An edited selection from Gazette nature editorials in the past year.
Winter tiptoed in this year, like a teen who stayed out too late and was careful to not wake a sleeping household.
Now January settles over the Vineyard, act one of the real winter season. And the rhythms of life change. Friends invite friends for cozy dinners and conversation. Over steaming beef stews and glasses of red wine, they catch up on children grown and otherwise, the holidays just past, winter plans that lie ahead.
There is reading to do, library lectures to attend, winter walks to take on conservation properties. There was too much leaf raking and not enough scalloping this fall. Winter oystering remains a prospect.
Minute by minute, there is more daylight. The wind off the water has turned bitter, inviting turned up collars, hats pulled low over ears and thick mittens.
Cold rain, mud and more rain. That’s been the story of the winter so far on the Vineyard, where stubbornly mild temperatures have kept winter whites at bay, leaving gray days to stretch on.
But already there are tiny harbingers of a new season. This week snowdrops bloomed beneath a white picket fence in Edgartown, while the rain splashed down.
There is new birdsong in the early mornings. The storm-tossed ocean has washed the beaches clean, depositing a rich wrackline of kelp and eelgrass studded with shells and tiny stones.
Will there be sea glass next summer? A distant grandson wonders.
The natural world is somehow unaltered by the pandemic, cheering us on unconditionally with its steady presence like the old friend who called the other day.
Sunny daffodils are making a brave stand in the raw, chilly air as March turns to April. Forsythia — so beautiful and ubiquitous on Martha’s Vineyard, where it can be found in wild tangles and tamed hedges — is just coming into bloom.
Lilacs are in bud, streams and herring runs are full and rushing.
At the old farmhouse there’s fresh laundry on the line, stirring memories of another life when children were little and the line was hung with cloth diapers. The Vineyard was much quieter then, with fewer ferries in winter, and people subsisting on the land and the sea, living on small farms and homesteads.
The Island feels a little like that other place these days.
The late July wildflowers have been stunted by the lack of rain, but however muted, their seasonal succession remains a timetable we can count on: bright blue chicory, Queen Anne’s lace, black-eyed Susans, orange butterfly weed. In the tinder-dry fields, tiny butterflies flit among the scant flowers searching for nectar. Baby swallows swoop about, testing their wings on their first solo flights, sometime coming in for crash landings.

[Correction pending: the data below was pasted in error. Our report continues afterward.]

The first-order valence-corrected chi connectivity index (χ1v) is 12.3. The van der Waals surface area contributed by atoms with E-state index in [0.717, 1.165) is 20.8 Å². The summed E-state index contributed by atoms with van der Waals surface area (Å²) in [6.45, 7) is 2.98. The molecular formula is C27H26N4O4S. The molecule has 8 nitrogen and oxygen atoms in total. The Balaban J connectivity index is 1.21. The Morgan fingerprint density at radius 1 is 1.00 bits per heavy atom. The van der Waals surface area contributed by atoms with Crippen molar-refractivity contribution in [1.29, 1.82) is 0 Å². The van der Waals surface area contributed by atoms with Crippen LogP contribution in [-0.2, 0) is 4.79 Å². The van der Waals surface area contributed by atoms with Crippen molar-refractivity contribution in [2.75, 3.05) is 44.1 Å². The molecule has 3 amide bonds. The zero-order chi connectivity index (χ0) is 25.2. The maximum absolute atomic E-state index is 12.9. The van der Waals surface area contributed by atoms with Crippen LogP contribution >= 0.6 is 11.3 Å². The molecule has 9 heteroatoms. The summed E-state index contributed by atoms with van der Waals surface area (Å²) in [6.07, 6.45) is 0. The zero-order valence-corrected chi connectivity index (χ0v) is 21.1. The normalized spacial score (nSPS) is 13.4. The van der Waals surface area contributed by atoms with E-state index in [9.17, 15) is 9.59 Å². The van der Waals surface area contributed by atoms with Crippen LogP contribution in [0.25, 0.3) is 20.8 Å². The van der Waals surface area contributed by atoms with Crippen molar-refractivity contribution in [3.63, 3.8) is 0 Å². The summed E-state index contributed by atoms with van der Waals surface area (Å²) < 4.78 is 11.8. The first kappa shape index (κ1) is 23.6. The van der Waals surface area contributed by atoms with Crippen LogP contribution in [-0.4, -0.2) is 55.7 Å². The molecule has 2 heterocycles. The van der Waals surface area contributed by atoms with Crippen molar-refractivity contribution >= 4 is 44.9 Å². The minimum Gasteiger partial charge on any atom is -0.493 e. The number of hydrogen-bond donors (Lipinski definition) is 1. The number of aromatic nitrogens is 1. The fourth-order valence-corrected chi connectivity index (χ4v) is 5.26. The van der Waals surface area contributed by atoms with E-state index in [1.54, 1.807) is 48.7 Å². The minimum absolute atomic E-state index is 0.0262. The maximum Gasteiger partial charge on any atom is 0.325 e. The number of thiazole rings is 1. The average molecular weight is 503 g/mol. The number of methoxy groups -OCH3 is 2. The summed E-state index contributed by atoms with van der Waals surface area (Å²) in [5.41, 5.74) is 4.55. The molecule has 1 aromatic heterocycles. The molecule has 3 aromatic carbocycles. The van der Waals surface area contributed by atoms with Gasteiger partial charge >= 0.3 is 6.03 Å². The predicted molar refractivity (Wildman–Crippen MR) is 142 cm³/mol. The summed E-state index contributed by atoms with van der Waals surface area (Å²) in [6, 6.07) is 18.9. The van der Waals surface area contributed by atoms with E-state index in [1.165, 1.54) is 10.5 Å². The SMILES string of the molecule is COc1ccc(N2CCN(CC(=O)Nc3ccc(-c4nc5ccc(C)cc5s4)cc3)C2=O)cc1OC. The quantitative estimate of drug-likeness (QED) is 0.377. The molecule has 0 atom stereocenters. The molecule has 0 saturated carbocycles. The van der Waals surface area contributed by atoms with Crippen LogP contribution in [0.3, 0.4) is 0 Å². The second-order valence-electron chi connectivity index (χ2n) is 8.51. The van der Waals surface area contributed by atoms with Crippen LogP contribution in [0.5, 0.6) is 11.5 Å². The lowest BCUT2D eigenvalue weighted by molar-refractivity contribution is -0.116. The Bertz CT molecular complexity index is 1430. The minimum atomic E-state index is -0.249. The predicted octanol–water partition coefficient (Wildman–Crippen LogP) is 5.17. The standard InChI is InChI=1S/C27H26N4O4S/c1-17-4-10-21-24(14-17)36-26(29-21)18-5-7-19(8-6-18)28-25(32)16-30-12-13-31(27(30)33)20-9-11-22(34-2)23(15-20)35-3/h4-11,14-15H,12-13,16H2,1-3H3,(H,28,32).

Afternoon flood tides have been perfect for swimming. The clear, salty waters of Vineyard and Nantucket Sounds are dotted with sailboats, fishing boats and recreational watercraft of every description. It’s almost as if there was a national declaration: this is a summer to be on the water.
On a perfect summer day on Martha’s Vineyard, it is possible to forget — at least briefly — the tenuous state we are in.
Derby fishermen dot the shorelines from Lobsterville to Chappaquiddick, silhouetted in the early morning and late afternoon light. Bay scalloping days are just beginning. There has been no killing frost yet, but after a summerlong drought, already leaves are falling by the rakeful, littering lawns and driveways.
New England asters and goldenrod are scant this year, another casualty of the drought. A friend wondered the other day about sea lavender — once seen in such abundance in the marshlands that ring coastal ponds around the Island — but not for some time.
Leaves are down, frost has settled over Island fields and gardens, mostly put to bed now for the winter, but mild weather has lingered.
Consider it a gift from nature in this fraught year of the pandemic. Islanders who have been isolating for months have relished the extra time outdoors in the Vineyard’s unspoiled natural world for long walks, late-season swimming, kayaking, gardening, early bay scalloping — and of course fishing.
Early this week there were thunderstorms and a brief tornado warning as a quick-moving storm flashed across the Vineyard Sound.
Next week December begins. A final page turns in the 2020 calendar.
There is more dark winter ahead, but in the distance we can see a little light.